Facebook, personified, is a well-meaning, oversharing aunt who just loves dogs-who-are-friends-with-birds videos. Twitter, her wise-ass son with a penchant for going off. Of a different generation, and yet still in the same family, is Instagram, her tiny shirt, big pants-sporting niece whose preferred mode of communication is DMs and who most definitely does not fall for viral chain mail hoaxes. Or so I thought. But suddenly, everyone is getting all gullible on Instagram, and it's weirding me out. Why did so many people fall for that so-obviously-phony chain mail-esque Insta-hoax?
Some high stakes for such a sloppily constructed message. And so many questions! Like, what is Channel 13 News? Also, every mention of Instagram appears bolded, like it was just filled into an already-existing template. And, unsurprisingly, it was — this exact warning made the rounds on Facebook in 2012 and duped users then, too.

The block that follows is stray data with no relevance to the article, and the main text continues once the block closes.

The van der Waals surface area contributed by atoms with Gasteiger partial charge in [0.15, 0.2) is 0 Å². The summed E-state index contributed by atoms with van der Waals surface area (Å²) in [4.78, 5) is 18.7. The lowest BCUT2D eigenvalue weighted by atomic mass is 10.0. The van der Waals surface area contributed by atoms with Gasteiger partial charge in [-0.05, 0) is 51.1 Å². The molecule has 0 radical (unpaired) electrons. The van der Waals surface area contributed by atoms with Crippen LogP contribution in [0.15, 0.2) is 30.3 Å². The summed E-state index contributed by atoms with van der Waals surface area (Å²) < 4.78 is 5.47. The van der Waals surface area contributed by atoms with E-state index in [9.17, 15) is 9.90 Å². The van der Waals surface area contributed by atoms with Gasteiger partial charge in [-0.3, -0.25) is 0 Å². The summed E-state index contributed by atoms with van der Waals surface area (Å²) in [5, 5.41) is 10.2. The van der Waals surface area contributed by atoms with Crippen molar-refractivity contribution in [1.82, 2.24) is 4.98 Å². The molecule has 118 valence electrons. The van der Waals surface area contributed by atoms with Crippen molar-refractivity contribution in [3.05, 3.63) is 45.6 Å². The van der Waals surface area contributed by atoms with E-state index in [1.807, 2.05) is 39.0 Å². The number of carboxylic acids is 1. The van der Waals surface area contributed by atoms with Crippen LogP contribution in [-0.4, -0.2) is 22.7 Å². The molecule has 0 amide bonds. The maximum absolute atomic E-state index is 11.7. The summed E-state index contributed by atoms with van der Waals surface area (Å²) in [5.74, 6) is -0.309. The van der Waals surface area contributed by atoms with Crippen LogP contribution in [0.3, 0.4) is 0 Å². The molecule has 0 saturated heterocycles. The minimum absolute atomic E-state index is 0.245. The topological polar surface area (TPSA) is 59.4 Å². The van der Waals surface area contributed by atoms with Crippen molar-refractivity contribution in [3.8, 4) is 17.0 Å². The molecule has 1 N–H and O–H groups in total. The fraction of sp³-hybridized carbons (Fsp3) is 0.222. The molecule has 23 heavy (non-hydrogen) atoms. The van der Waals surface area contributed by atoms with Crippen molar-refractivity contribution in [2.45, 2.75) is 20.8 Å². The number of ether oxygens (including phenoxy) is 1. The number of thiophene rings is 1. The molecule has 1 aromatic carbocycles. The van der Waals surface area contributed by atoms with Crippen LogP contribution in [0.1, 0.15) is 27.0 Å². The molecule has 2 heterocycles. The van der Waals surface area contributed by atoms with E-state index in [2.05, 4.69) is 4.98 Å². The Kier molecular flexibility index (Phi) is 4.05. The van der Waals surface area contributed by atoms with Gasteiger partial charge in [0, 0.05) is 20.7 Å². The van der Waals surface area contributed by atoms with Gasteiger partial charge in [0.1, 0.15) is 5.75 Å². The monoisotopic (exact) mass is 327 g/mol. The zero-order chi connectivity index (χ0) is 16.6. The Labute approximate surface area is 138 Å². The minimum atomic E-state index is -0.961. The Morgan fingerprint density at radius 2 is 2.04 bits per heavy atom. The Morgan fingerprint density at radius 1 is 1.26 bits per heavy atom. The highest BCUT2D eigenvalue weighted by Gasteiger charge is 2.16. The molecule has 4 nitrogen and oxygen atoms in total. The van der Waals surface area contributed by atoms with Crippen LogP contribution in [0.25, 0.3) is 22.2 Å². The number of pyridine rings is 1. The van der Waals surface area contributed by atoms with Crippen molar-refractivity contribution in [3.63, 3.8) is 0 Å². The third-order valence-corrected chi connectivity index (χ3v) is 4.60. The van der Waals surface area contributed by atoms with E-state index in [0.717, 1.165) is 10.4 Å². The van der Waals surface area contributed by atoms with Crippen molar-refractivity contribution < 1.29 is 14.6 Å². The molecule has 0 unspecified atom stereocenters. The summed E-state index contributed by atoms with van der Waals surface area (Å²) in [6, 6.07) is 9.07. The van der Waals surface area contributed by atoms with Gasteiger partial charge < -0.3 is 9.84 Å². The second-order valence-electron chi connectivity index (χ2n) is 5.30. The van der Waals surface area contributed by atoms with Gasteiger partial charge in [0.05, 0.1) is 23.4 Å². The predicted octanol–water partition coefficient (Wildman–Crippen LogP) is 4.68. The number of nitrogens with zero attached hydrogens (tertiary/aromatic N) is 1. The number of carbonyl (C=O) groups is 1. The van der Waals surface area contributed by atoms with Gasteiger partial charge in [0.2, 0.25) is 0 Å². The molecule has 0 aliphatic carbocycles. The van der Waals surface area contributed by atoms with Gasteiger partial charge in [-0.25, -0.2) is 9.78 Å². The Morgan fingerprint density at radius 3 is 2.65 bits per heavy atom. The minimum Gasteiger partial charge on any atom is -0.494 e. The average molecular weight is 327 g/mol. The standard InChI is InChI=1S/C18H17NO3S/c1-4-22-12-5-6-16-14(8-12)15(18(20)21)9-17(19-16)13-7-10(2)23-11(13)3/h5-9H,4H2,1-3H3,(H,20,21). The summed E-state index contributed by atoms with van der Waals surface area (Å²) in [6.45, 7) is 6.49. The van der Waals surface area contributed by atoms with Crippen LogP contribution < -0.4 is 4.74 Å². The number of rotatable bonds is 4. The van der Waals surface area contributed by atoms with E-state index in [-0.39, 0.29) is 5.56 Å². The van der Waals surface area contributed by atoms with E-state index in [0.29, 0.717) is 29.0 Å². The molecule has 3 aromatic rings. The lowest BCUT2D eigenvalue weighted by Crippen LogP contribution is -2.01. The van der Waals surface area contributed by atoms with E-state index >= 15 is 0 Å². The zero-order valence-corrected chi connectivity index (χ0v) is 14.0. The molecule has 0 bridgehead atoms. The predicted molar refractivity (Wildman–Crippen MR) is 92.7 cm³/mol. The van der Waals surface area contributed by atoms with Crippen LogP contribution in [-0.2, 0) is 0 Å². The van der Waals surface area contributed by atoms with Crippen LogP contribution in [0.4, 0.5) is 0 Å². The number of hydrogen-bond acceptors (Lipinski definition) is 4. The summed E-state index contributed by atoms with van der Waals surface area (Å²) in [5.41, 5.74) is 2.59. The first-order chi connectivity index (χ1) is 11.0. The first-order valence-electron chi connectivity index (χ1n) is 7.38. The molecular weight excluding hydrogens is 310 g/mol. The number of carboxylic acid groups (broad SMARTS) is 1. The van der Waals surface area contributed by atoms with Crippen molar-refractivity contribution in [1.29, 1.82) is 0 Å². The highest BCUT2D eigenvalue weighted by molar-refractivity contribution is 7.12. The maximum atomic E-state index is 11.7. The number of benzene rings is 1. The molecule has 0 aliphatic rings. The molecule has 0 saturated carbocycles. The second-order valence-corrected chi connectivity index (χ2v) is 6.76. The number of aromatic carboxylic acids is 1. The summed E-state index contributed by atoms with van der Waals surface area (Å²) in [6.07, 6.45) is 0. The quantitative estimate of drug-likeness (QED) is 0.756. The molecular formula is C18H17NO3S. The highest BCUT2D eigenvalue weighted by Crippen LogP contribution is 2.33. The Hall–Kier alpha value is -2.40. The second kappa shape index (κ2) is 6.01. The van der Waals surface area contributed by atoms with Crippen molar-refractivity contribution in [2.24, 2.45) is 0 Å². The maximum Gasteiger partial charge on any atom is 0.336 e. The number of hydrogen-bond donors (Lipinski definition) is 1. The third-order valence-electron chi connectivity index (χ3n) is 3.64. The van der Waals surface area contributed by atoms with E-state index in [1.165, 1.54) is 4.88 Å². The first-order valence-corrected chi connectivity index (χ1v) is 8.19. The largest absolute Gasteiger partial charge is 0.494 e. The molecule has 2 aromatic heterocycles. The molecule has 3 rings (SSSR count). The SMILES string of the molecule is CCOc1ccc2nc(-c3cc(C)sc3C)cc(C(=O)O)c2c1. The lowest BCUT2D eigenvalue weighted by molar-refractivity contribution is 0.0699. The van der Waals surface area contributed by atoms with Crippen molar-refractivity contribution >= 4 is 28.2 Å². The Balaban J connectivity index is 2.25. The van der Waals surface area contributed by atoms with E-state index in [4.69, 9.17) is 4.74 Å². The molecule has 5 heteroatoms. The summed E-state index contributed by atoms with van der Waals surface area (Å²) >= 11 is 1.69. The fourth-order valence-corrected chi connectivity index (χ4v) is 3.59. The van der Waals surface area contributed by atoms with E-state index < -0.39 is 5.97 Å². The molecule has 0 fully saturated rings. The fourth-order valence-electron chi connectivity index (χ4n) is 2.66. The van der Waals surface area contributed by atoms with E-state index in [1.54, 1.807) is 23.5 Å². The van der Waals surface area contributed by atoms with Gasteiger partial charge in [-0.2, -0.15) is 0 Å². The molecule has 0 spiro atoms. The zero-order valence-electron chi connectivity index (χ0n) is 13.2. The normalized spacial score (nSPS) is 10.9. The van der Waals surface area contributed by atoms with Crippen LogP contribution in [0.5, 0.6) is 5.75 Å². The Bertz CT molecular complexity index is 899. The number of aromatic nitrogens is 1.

Stars, they’re just like your poor clueless grandmother on Facebook https://t.co/UTfmKa1S1Q— Taylor Lorenz on VACATION (@TaylorLorenz) August 21, 2019
But this time around, celebrity engagement had a big, messy hand in spreading the misinformation. Among the offenders: Scooter Braun, Judd Apatow, Julianne Moore, Julia Roberts, Taraji P. Henson, Wacka Flocka Flame, and...Rick Perry, head of the Department of Energy, all of whom posted the message, some with a little editorializing of their own in the caption section. (My favorite: Scooter Braun, who just wrote: "Safe.")
That so many were so quick to blindly believe and repost this fake news means that we're aware, at least abstractly, that our information is out there and vulnerable — and that we'll copy and paste anything to protect it.
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